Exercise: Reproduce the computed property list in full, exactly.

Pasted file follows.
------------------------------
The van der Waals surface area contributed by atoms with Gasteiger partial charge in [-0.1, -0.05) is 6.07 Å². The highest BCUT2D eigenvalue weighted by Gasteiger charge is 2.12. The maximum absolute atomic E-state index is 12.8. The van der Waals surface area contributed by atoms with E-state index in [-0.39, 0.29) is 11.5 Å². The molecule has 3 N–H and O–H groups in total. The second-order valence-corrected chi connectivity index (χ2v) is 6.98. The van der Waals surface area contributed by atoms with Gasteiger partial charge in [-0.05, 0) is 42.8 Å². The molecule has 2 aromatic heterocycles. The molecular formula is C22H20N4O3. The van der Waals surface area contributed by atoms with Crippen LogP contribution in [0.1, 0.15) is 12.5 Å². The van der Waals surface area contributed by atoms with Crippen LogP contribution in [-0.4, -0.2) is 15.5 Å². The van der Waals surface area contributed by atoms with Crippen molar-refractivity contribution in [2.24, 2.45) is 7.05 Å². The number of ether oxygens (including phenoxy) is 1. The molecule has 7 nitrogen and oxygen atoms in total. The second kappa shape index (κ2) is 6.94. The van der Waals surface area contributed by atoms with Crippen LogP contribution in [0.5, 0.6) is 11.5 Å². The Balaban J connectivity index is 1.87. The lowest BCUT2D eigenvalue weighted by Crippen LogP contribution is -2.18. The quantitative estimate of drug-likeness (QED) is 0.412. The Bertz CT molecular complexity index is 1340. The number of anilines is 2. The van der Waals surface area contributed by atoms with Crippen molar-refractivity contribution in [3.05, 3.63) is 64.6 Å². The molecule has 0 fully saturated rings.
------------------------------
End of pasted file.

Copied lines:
The van der Waals surface area contributed by atoms with Gasteiger partial charge in [-0.1, -0.05) is 6.07 Å². The highest BCUT2D eigenvalue weighted by Gasteiger charge is 2.12. The maximum absolute atomic E-state index is 12.8. The van der Waals surface area contributed by atoms with E-state index in [-0.39, 0.29) is 11.5 Å². The molecule has 3 N–H and O–H groups in total. The second-order valence-corrected chi connectivity index (χ2v) is 6.98. The van der Waals surface area contributed by atoms with Gasteiger partial charge in [-0.05, 0) is 42.8 Å². The molecule has 2 aromatic heterocycles. The molecular formula is C22H20N4O3. The van der Waals surface area contributed by atoms with Crippen LogP contribution in [0.1, 0.15) is 12.5 Å². The van der Waals surface area contributed by atoms with Crippen LogP contribution in [-0.4, -0.2) is 15.5 Å². The van der Waals surface area contributed by atoms with Crippen molar-refractivity contribution in [2.24, 2.45) is 7.05 Å². The number of ether oxygens (including phenoxy) is 1. The molecule has 7 nitrogen and oxygen atoms in total. The second kappa shape index (κ2) is 6.94. The van der Waals surface area contributed by atoms with Crippen LogP contribution in [0.5, 0.6) is 11.5 Å². The Balaban J connectivity index is 1.87. The lowest BCUT2D eigenvalue weighted by Crippen LogP contribution is -2.18. The quantitative estimate of drug-likeness (QED) is 0.412. The Bertz CT molecular complexity index is 1340. The number of anilines is 2. The van der Waals surface area contributed by atoms with Crippen molar-refractivity contribution in [3.05, 3.63) is 64.6 Å². The molecule has 0 fully saturated rings.